Tailback Joe Gattuso rambled for 250 yards today as Navy avenged a 1976 disaster by walloping William and Mary, 42-17.

Gattuso rushed at Will - and Mary, too - in a 29-carry performance that swooped within 27 yards of Sneed Schmidt's 1935 academy record. Gattuso scored two touchdowns, passed for a third and made three receptions before departing with 6 1/2 minutes to play.

Navy coach George Welsh was aware of record potential, but he elected to pass it up on humanitarian grounds and Gattuso had no quarrel, saying, "I don't know the academy record and it doesn't concern me."

Before he discussed his performance with the press the unusually modest 5-foot-11. 184-pound senior accepted his father's congratulations and signed autographs for a group of Little Brothers in the crowd of 22.026.

When he did talk. Gattuso began by crediting the offensive line and named them all, starting with tight ends Richard Cellon and Carl Hendershot. Earlier, receiving the game ball in the locker room, Gattuso made a similar recital but his omission of the tight ends was noted by Welsh.

In truth. Gattuso was running through some gigantic holes and Welsh said. "There was lots of room for him most of the day. He was in the secondary so much, somebody had to be blocking somebody."

One of the key blockers was fullback Larry Klawinski, who sat out much of the second period after being struck by a helmet so hard in the arm that he couldn't lift it.

"He's tough as nails." Gattuso said. "He came out for the second half anyway and with a guy like that in front of you, you can't help but move."

Navy moved from the opening whistle, building a 21.3 halftime lead by outgaining the Indians, 249.55. Gattuso piled up 108 yards in 16 carries and quarterback Bob leszeznski, assured of lots of time simply by faking to Gattuso, completed all five of his passes.

After a 31-yard miss ended Mid Bob Tata's string of nine successful field goals. Navy drove 56 yards in 12 plays, with leszczynski going the final yard on a fourth-down keeper. Navy was helped by a William and Mary lineman who punched a blocker on a third-down incomplete pass at the Indians' 24.

The Indians were still without a first down when Gattuso raced 30 yards up the middle, aided mightily by Cellon's down field block to make it 14-0 at 2:09 of the second period. At that stage, Gattuso had 104 yards.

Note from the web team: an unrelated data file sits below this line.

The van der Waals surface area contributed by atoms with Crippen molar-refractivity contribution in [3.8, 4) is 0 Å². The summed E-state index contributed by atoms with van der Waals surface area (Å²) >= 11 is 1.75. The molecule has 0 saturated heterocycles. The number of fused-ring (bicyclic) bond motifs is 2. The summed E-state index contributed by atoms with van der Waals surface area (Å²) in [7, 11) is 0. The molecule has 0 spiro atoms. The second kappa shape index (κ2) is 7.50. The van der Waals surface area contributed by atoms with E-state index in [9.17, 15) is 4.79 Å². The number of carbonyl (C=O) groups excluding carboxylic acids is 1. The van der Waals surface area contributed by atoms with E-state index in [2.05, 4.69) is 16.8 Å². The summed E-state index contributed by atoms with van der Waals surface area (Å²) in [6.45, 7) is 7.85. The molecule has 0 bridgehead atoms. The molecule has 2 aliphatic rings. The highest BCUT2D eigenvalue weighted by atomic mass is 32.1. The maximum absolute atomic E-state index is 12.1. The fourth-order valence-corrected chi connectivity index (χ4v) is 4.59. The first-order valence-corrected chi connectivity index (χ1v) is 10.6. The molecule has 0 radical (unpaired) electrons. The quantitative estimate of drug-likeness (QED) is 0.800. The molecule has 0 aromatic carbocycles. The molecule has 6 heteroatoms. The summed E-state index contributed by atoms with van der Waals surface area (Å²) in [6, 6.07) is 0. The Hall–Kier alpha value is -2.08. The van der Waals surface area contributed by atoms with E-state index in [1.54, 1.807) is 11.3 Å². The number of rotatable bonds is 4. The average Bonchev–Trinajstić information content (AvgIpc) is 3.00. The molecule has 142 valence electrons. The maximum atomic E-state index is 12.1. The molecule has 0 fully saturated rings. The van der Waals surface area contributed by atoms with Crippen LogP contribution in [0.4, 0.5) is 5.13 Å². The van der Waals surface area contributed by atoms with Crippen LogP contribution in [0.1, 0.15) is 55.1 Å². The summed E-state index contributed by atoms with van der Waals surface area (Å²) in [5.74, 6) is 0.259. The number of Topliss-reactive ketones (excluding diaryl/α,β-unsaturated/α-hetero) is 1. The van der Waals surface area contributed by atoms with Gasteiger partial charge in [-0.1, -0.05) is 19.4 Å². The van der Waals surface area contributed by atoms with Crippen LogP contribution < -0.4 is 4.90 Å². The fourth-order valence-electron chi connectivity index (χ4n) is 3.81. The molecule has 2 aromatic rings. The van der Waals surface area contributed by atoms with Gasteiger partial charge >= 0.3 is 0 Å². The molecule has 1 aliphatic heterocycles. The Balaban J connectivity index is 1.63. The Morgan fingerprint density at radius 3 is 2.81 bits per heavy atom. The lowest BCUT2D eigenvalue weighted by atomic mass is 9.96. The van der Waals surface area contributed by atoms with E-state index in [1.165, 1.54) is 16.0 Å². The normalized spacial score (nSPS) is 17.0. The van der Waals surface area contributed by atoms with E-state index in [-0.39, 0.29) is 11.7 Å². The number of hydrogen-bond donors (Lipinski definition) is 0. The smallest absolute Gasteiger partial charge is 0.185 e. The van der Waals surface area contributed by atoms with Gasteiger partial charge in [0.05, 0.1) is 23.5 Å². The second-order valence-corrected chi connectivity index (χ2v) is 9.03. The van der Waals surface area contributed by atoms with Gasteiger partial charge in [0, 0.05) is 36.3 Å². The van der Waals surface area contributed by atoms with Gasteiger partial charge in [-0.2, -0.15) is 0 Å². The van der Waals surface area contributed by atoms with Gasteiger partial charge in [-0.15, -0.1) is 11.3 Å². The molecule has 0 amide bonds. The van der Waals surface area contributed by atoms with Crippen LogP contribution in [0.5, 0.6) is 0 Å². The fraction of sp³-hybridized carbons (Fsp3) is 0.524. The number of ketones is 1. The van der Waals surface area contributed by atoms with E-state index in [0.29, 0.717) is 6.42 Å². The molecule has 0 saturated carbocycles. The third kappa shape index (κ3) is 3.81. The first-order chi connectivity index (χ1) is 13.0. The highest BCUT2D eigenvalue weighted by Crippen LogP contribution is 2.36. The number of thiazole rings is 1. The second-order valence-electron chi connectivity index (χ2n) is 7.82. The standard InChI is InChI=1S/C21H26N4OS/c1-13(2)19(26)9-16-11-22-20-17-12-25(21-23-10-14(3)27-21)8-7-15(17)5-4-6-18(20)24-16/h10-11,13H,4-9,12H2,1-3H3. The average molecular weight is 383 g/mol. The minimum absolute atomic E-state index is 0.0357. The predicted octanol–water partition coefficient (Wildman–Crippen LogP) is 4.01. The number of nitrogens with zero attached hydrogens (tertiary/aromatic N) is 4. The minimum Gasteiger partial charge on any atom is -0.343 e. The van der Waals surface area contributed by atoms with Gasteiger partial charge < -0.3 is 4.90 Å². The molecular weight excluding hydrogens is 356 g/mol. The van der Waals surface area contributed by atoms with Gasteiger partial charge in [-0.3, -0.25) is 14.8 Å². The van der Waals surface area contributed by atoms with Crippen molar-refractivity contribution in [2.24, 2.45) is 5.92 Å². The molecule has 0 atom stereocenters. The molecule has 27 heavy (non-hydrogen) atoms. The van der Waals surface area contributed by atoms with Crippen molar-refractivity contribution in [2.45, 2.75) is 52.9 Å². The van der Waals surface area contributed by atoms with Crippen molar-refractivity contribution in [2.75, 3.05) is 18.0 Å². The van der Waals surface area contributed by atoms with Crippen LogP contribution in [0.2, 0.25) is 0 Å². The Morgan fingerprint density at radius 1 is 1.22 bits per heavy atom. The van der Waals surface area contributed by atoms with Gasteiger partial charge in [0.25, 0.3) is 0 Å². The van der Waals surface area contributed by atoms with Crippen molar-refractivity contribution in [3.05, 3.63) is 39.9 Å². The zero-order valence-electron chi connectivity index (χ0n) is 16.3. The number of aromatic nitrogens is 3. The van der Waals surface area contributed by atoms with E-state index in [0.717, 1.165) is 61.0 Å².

Leszczynski, unloading with one defender hanging on his shoulder and two others prepared to crucify him, hit Hendershot with a five-yard, fourth-down pass for a 21-3 margin. A 62-yard completion from Leszcznski to Phil McConkey set it up.

Navy was impeded slightly when Tata's 50-yard field-goal try, which would have been a Navy record, on the final play of the half struck the crossbar and fell back. Then the Indians pulled within 21-10 on a 65-yard pass from quarterback Tom Rozantz to flanker Joe Manderfield, a junior from Woodbridge. Va.

That merely redirected the Mids' attention. Leszcznski fired a 38-yard scoring pass to McConkey, Gattuso hit McConkey with a 20-yarder on a fourth-and-two surprise, and Gattuso rammed over from the three following a William and Mary fumble.

In between. Gattuso raced 55 yards to the Indians' five only to fumble into the end zone for a touchback.

"What a stupid play that was fumbling the ball like a dummy," Gattuso said.

Nobody, however, was complaining.

Gattuso's father, hero of Navy's 1955 Sugar Bowl victory over Mississippi, called his son's achievements today "even bigger than the Army game" a year ago, when young Joe scored three touchdowns.

"He has deceiving quickness," said Welsh. "He's an outstanding inside runner, from tackle to tackle. He hits the hole at the right time, and with surprising power. I've said it before. I think the kid's a better football player than his father."

Certainly, the elder Joe Gattuso never had a day like this, recalling his best as "160 or 170 yards." Navv immortal Joe Bellino, also in attendance on this homecoming day, hit a peak of 198 against Virginia in 1960. Gattuso, with 820 yards in seven games, is a serious threat to Cleveland Cooper's one-season academy record of 1,046.

Perhaps the finest tribute to Gattuso came from William and Mary defensive end Rolfe Carawan, the closest Indian when Gattuso threw the scoring pass.

"He came up to me and said. 'Keep going. God be with you.'" Gattuso said. "I just said, 'God be with you.'"